Tasnim – A member of the Iranian parliament’s presiding board warned that the European Union’s mechanism for trade with Iran known as the Instrument in Support of Trade Exchanges (INSTEX) has been developed to control the Islamic Republic’s oil revenues.
Speaking to the Tasnim News Agency, Asadollah Abbasi cast doubt over the sincerity of those behind INSTEX and said, “The Europeans are not trustworthy.”
“So far, they have not properly lived up to their undertakings so that (we can be assured) they would want to develop the financial mechanism,” he added.
“INSTEX is an instrument for controlling and managing Iranian oil revenues from Europe,” he went on to say.
On Friday, Governor of the Central Bank of Iran (CBI) Abdonnaser Hemmati said a mechanism commensurate with INSTEX will be established in the country soon.
“In the talks that my colleagues had with representatives from the three European countries (Britain, France and Germany) and the president of INSTEX at the CBI (office) in Tehran last week, they gave a full explanation of the Iranian mechanism in line with the European mechanism,” Hemmati said.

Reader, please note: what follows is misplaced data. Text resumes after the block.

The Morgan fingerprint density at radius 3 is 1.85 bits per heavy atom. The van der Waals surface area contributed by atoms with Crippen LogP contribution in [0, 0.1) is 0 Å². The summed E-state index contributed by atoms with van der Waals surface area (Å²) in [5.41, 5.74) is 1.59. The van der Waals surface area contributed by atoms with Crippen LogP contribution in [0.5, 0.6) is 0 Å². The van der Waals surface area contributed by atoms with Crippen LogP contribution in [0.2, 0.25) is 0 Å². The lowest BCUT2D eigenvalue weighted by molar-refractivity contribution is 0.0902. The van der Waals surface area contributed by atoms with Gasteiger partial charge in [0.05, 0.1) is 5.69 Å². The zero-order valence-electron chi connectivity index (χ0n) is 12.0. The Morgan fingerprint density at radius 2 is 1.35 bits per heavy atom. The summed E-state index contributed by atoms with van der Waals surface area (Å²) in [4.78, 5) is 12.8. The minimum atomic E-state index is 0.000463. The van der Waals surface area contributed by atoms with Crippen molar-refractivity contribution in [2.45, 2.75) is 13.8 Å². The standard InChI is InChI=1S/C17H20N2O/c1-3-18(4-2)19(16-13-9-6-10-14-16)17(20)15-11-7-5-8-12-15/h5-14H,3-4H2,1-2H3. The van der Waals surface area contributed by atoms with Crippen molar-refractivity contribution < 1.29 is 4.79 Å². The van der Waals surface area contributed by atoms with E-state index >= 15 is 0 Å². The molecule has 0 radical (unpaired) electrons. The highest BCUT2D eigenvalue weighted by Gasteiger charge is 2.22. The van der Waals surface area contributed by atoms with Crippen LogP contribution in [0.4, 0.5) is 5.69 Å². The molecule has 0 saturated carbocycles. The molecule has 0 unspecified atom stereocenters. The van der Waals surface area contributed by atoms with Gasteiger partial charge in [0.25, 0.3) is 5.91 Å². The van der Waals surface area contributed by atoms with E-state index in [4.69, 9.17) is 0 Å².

Earlier this week, the president of INSTEX traveled to Tehran to hold talks with senior Iranian officials on ways to make the mechanism operational.
INSTEX is based in Paris and managed by the German banking expert Per Fischer.
The three European countries that are signatories to the 2015 Iran nuclear deal are reportedly going to use the channel initially only to sell food, medicine and medical devices in Iran.
In May 2018, the US president pulled his country out of the Joint Comprehensive Plan of Action (JCPOA), the nuclear deal that was achieved in Vienna in 2015 after years of negotiations among Iran and the Group 5+1 (Russia, China, the US, Britain, France and Germany).
Following the US withdrawal, Iran and the remaining parties launched talks to save the accord.